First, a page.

With the forum, we’re hoping that things change and they stop normalizing hate against us,” a senior told the Tribune, “I’m really proud of the fact that so many people are brave enough to come up against the adversity that is very obvious here. We might get a ton of hate for this. We might get hate-crimed ourselves.

But we can’t let this continue. We have a culture of homophobia here. We literally have no other option than to put ourselves kind of at risk and in danger. Because we can’t let this continue.”

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Florida

Black & LGBTQ+ inclusive wall mural cited for multiple code violations

The idea was to make a mural that addressed pending legislation in Tallahassee that would affect the rights of minorities & the LGBTQ+ people

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Photograph courtesy of United Teachers of Dade

MIAMI SPRINGS, Fl. – A colourful wall mural in Dade County has attracted the ire of municipal authorities who say the mural, which includes a child of color reading a book, a verse from a Maya Angelo poem, and an LGBTQ Pride rainbow symbol, violates building codes.

The United Teachers of Dade union has been cited by Miami Springs for code violations after it unveiled the mural on its office building the Miami Herald reported this past week.

“If you do not see the word mural on an ordinance this does not mean it’s allowed, means you should make an inquiry with the Building & Zoning department first and present your mural,” Miami Springs Councilwoman Jacky Bravo said in an email to the Herald. “We are not talking about a small stamp on the wall. Seems like they took a blind eye on this one, and unfortunately has caused an issue to be dealt with.”

The Herald reported that was it unveiled last March, and was titled ‘Rise’ to send a message to lawmakers in Florida’s capitol in Tallahassee as a series of laws were being introduced that negatively impacted the minority and LGBTQ+ communities in the state.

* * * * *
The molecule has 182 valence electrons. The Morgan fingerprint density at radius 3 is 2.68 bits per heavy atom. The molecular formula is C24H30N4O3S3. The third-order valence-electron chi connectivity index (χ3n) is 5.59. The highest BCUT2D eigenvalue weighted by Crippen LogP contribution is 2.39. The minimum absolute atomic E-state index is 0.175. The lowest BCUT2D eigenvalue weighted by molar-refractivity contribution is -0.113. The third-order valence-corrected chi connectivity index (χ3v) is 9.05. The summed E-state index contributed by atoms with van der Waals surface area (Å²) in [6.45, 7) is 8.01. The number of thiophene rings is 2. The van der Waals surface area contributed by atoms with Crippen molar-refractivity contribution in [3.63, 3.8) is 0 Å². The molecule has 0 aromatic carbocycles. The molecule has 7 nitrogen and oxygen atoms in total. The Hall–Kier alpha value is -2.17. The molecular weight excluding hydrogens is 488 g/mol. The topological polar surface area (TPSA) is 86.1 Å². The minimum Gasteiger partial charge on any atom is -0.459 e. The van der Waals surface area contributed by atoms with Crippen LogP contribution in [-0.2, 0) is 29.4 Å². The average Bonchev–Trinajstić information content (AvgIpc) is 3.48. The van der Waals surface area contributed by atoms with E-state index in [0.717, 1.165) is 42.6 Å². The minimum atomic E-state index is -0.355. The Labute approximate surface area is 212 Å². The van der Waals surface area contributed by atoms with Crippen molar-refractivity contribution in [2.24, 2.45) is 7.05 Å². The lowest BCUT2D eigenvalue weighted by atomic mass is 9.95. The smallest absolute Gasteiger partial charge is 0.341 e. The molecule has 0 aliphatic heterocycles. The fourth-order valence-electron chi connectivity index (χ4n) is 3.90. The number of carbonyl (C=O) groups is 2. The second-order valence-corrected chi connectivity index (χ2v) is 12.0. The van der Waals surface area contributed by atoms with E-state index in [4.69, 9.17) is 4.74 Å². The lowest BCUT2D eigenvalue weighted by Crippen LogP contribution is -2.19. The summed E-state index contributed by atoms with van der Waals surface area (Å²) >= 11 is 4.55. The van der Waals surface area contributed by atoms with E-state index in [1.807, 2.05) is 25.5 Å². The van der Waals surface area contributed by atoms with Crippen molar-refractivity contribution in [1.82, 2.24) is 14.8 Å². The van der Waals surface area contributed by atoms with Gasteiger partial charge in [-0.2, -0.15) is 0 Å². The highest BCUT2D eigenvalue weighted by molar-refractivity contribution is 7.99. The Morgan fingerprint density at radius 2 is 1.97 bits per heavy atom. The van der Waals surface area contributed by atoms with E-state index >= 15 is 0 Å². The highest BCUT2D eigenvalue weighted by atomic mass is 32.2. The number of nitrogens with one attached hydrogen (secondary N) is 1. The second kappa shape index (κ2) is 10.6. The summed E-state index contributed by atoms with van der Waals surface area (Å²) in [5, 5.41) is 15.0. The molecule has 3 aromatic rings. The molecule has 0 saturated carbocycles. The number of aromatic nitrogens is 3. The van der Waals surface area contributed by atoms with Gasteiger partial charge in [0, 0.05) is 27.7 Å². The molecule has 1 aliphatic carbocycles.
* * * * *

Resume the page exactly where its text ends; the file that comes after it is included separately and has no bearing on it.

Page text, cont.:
Luis Valle, a Miami-based artist who was commissioned by the United Teachers of Dade union to paint the mural told the paper, “The idea was to make a mural that addressed pending legislation in Tallahassee, at the time, that would affect public schools, as well as the rights of minorities and those in the LGBTQ+ community. It is about inclusivity for all people and all cultures.”

Although the UTD Union had submitted and paid for a permit, the Miami Springs City Code Compliance Department, which requires permits be obtained before work commences, had already issued a “notice of violation” on March 25 to the union site’s property owner, UTD Building Corp., for violations that included:

–improper size of wall sign

–improper placement and/or width of wall sign

–improper construction of sign

–failure to comply with applicable color palette

“Failure to correct the violations by the time due shall cause this case to be set for hearing before the code compliance board and may result in fines, costs and/or a lien levied against you and the property,” the notice said. “Fines imposed shall not exceed $250 per day for a first-time violation.”

The city gave UTD until April 24 to correct the violations, according to the notice. Potential fines, as of Oct. 13, could run as high as $43,000 the Herald noted.

Currently discussions are ongoing. “UTD reviewed all the codes before contracting our mural artist in order to perform our due diligence,” United Teachers of Dade President Karla Hernandez-Mats said in an emailed statement to the Herald on Oct. 11. “Additionally, we spoke to a former council member to double check our findings and that individual also concluded that the Miami Springs City Codes did not address this topic.”

“The art piece is not a sign for the building or our organization; it has no logo or company name on it because it is an artistic expression in the form of a mural with no other intent,” Hernandez-Mats’ added.

Attempts by the Miami Herald to reach Miami Springs Mayor Maria Mitchell, and City Council members had been unsuccessful by this past Thursday afternoon, however the next Miami Springs City Council meeting is at 7 p.m. on Monday, Oct. 25.